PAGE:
Spring Truffle forage addendum

dwheeler at teleport.com dwheeler at teleport.com
Sun Mar 30 01:34:03 EST 1997


After speaking to Dr. James Trappe at Corvallis, OR this evening
(3/29/97, it appears that an Elaphomyces species found earlier in the day
(Spring Truffle forage, posted 3/29/97, by dwheeler at teleport.com) may be
a species novum.

The species was found abundantly in clayish soil under Douglas fir about
35 years old, on about 5 degree south-facing slope. While similar to E.
granulatus, it has:

1. _No_ warts on peridium
2. An internal band of tissue between the gleba and peridium which stains
red or carmine immediately after cutting
3. No spores within peridium
4. Abundant rhizomorphs embedded in clay-layer surrounding ascocarp.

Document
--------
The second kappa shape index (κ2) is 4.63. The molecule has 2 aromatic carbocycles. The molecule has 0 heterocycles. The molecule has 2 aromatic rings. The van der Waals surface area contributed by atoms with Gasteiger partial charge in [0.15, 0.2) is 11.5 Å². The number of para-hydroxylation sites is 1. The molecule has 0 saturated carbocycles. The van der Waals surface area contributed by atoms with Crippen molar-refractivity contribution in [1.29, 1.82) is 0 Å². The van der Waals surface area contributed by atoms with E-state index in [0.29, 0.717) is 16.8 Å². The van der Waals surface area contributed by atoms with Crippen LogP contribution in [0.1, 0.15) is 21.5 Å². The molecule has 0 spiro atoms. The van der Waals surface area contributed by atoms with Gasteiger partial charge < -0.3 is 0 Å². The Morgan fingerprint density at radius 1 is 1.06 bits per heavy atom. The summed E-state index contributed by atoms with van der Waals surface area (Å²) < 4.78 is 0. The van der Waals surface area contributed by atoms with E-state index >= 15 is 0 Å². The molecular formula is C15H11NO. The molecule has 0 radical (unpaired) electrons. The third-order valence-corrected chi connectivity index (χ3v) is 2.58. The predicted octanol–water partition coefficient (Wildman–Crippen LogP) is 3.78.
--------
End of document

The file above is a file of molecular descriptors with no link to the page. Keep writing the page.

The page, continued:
5. Black or dark purple spores under 30x
6. Found from 1-6 inches in depth
7. A centralized depression located on top of the ascocarp, which
apparently funnels water into the gleba
8 A hollow (at least in 8 opened specimens) chamber within the peridium,
generally filled with water, whether mature or immature
9 Peridiole-shaped structures, similar to Pisolithus tinctorius, which
line the interior gleba next to the peridium. Many have white veins which
separate spore-bearing areas. These tend to resemble the photograph of
Pyrenogaster sps, shown in Key to Spores of the Genera of Hypogeous Fungi
of North Temperate Forests with special reference to animal mycophagy by
Michael A. Castellano, James M. Trappe, Zane Maser & Chris Maser, on page
100.
10. Spores appear hydrophobic (moving rapidly away from water).

Approximately 25 specimens were collected, possibly of two different
species from the same general locale. All are now on their way to Dr.
Trappe for microscopic analysis and identification.

Daniel B. Wheeler

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